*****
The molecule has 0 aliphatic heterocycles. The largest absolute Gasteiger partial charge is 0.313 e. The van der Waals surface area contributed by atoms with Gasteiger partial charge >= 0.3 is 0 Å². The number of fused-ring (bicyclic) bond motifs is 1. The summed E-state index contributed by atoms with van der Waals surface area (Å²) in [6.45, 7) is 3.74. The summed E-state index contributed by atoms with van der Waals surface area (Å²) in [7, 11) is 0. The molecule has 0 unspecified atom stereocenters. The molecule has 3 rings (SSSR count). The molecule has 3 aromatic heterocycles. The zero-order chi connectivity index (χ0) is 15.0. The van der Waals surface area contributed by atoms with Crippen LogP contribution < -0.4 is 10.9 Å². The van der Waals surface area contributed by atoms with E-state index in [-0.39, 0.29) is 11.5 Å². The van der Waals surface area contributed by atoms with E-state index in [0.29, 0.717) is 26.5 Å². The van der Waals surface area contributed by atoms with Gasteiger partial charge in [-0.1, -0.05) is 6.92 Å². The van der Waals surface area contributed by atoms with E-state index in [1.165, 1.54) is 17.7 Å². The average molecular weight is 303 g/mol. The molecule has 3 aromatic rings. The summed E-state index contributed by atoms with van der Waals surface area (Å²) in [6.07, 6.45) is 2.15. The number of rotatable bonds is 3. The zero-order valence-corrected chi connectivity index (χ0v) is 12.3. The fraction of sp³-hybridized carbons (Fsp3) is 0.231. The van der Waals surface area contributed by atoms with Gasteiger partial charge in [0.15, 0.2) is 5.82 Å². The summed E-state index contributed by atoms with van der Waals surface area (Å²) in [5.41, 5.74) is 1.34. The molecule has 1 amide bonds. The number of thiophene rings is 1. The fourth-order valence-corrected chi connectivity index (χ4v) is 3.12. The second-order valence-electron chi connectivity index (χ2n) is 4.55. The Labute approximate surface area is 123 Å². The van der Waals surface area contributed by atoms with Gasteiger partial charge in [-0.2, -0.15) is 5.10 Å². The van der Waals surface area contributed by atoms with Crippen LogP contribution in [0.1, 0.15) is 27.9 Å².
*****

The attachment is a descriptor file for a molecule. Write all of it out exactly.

The molecule has 0 aliphatic heterocycles. The largest absolute Gasteiger partial charge is 0.313 e. The van der Waals surface area contributed by atoms with Gasteiger partial charge >= 0.3 is 0 Å². The number of fused-ring (bicyclic) bond motifs is 1. The summed E-state index contributed by atoms with van der Waals surface area (Å²) in [6.45, 7) is 3.74. The summed E-state index contributed by atoms with van der Waals surface area (Å²) in [7, 11) is 0. The molecule has 0 unspecified atom stereocenters. The molecule has 3 rings (SSSR count). The molecule has 3 aromatic heterocycles. The zero-order chi connectivity index (χ0) is 15.0. The van der Waals surface area contributed by atoms with Crippen LogP contribution < -0.4 is 10.9 Å². The van der Waals surface area contributed by atoms with E-state index in [-0.39, 0.29) is 11.5 Å². The van der Waals surface area contributed by atoms with E-state index in [0.29, 0.717) is 26.5 Å². The van der Waals surface area contributed by atoms with Gasteiger partial charge in [-0.1, -0.05) is 6.92 Å². The van der Waals surface area contributed by atoms with E-state index in [1.165, 1.54) is 17.7 Å². The average molecular weight is 303 g/mol. The molecule has 3 aromatic rings. The summed E-state index contributed by atoms with van der Waals surface area (Å²) in [6.07, 6.45) is 2.15. The number of rotatable bonds is 3. The zero-order valence-corrected chi connectivity index (χ0v) is 12.3. The fraction of sp³-hybridized carbons (Fsp3) is 0.231. The van der Waals surface area contributed by atoms with Gasteiger partial charge in [0.15, 0.2) is 5.82 Å². The summed E-state index contributed by atoms with van der Waals surface area (Å²) in [5.41, 5.74) is 1.34. The molecule has 1 amide bonds. The number of thiophene rings is 1. The fourth-order valence-corrected chi connectivity index (χ4v) is 3.12. The second-order valence-electron chi connectivity index (χ2n) is 4.55. The Labute approximate surface area is 123 Å². The van der Waals surface area contributed by atoms with Gasteiger partial charge in [-0.2, -0.15) is 5.10 Å². The van der Waals surface area contributed by atoms with Crippen LogP contribution in [0.1, 0.15) is 27.9 Å².